If for nothing else, these two experiences have (and will continue) to help me discern the charism of preaching in my own life. I realize that I’ve been given at least a mustard seed worth of this charism, and through practice and prayer will have to wait and see if it grows into a full-sized vocation. As a supplement to my discernment, I’ve also been reading a lot about St. Anthony of Padua: besides being great at finding things, he is noted as being one of the greatest preachers the Church has ever known, and a truly inspirational figure. Hopefully through his intercession I will be able to discern this charism a bit more fully and maybe even have a little bit of his ability rub off on me!

An Alternative Interpretation…

Is this figure God, or an unjust king?

This week in the lectionary, we got the opportunity to hear the the same story, the parable of the talents, from two different writers, used in two different liturgical settings. Found in both Matthew and Luke, it is a very familiar passage, and the sermon that follows is often just as common: God gives each of us gifts, and we are expected to use them for his glory. It’s a nice message, sure. But is that what Jesus is actually trying to tell us? I would like to offer an alternate interpretation for discernment.

Today’s first reading from 2 Maccabees helps to frame the story in a different light. Having already tortured and killed six of a woman’s seven sons because they refused to renounce the LORD, Antiochus turned to the last son: “As the youngest brother was still alive, the king appealed to him, not with mere words, but with promises on oath, to make him rich and happy if he would abandon his ancestral customs: he would make him his Friend and entrust him with high office.” Ultimately, the youngest son declines his offer and accepts death rather than denounce his faith in the LORD; all of the money, power, and status in the world are not worth the price of supporting evil.

Using this message as a foundation, I think the traditional interpretation of the parable of the talents is largely insufficient. Take, for instance, the role of the nobleman. If he is a symbol for God from whom we receive “talents,” why do his servants send ahead to say they wish him not to be king? Why does he “take up where he does not lay down,” or “harvest where he does not plant?” Why does he condemn the servent for not engaging in usury, an act clearly condemned by God in the Law? Why, just before the parable of the sheep and the goats in which Jesus rewards those who help the poor (Matthew 25:31-46), would a God figure say, “For to everyone who has, more will be given and he will grow rich; but from the one who has not, even what he has will be taken away”? These are all qualities of an unjust ruler, greedy and merciless to his people; they are not the qualities of God.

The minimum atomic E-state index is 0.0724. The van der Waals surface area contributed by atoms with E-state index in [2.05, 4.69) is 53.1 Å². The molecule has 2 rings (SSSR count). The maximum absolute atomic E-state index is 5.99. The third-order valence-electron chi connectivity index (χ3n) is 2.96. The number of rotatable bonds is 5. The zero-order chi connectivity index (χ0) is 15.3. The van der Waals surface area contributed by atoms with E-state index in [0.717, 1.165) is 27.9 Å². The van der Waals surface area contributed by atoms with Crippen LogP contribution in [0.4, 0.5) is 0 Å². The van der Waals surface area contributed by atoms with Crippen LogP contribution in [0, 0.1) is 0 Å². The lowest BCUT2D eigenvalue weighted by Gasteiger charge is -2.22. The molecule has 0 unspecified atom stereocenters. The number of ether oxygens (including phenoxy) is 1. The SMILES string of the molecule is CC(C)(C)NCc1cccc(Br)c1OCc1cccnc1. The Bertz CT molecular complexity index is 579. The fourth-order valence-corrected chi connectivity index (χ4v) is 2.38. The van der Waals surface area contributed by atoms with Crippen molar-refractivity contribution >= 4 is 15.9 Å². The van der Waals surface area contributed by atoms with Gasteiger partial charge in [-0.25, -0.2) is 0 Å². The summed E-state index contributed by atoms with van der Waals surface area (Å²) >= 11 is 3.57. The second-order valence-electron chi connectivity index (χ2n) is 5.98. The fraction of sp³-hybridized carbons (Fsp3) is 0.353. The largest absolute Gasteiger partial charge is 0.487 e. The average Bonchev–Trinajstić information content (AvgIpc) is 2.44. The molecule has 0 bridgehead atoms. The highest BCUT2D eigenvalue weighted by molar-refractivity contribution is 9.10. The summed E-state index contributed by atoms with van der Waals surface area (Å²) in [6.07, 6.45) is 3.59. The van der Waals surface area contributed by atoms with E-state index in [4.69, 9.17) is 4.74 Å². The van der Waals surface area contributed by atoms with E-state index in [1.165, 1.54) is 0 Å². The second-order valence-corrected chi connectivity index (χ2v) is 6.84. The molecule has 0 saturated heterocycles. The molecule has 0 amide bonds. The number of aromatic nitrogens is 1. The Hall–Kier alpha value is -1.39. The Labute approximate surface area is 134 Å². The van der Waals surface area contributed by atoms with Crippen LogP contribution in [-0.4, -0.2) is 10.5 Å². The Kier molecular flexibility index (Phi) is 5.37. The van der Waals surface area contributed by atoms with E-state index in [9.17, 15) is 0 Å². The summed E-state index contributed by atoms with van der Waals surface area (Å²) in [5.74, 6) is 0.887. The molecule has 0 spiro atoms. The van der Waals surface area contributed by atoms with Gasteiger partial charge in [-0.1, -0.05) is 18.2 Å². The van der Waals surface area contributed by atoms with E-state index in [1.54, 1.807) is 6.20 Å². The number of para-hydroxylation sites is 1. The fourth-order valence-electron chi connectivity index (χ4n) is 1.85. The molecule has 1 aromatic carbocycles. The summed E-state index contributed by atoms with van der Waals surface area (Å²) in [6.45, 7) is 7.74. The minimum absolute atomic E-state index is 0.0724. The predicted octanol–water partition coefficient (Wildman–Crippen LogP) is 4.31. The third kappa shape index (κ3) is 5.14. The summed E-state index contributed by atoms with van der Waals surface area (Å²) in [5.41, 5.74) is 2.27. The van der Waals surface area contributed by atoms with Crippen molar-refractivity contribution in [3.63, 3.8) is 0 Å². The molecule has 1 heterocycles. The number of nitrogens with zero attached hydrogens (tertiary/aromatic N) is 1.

When we begin to understand this, the handing over of talents is almost a perfect parallel the story of Antiochus. Wishing to further himself, the nobleman entrusts his money to three servants with the hopes that they will carry out his unjust business while he’s gone. Two of the men decide to accept the offer to take part in the unjust system, and the nobleman rewards them with money and friendship based on their profitability. But the third servant, similar to the youngest son, does nothing. He recognizes that the king is a wicked person and refuses to take part in his unjust system. Because of this, he is denied, suffers greatly, and is put to death for his insubordination.

Taken together, I see the message of these passages to be that the world and God have different expectations, and it is impossible at times to follow both. The world will offer us many things, fulfill many of our temporal needs, even make us very happy and comfortable, but sometimes it will require us to compromise our faith. It’s also a reminder that truly following God is not an easy task, and that even Jesus endured suffering because he challenged the evil of the world and sought to bring justice to all. But for those who follow in his footsteps and endure the trials of the world, there is hope for redemption and just judgment in the God’s Kingdom.

I offer this not as a condemnation of the common homily or the priests that give them, but rather as an alternate interpretation for prayer and discernment. Hopefully it is grounded in some truth and it may be helpful for my prayer and discernment process moving forward.

A Friendly Reminder

Found on a New York street between Rockefeller Center and St. Patrick's Cathedral, this statue of Francis is a microcosm of his life: remind those with great wealth and power to be humble before their God through simplicity and radical obedience.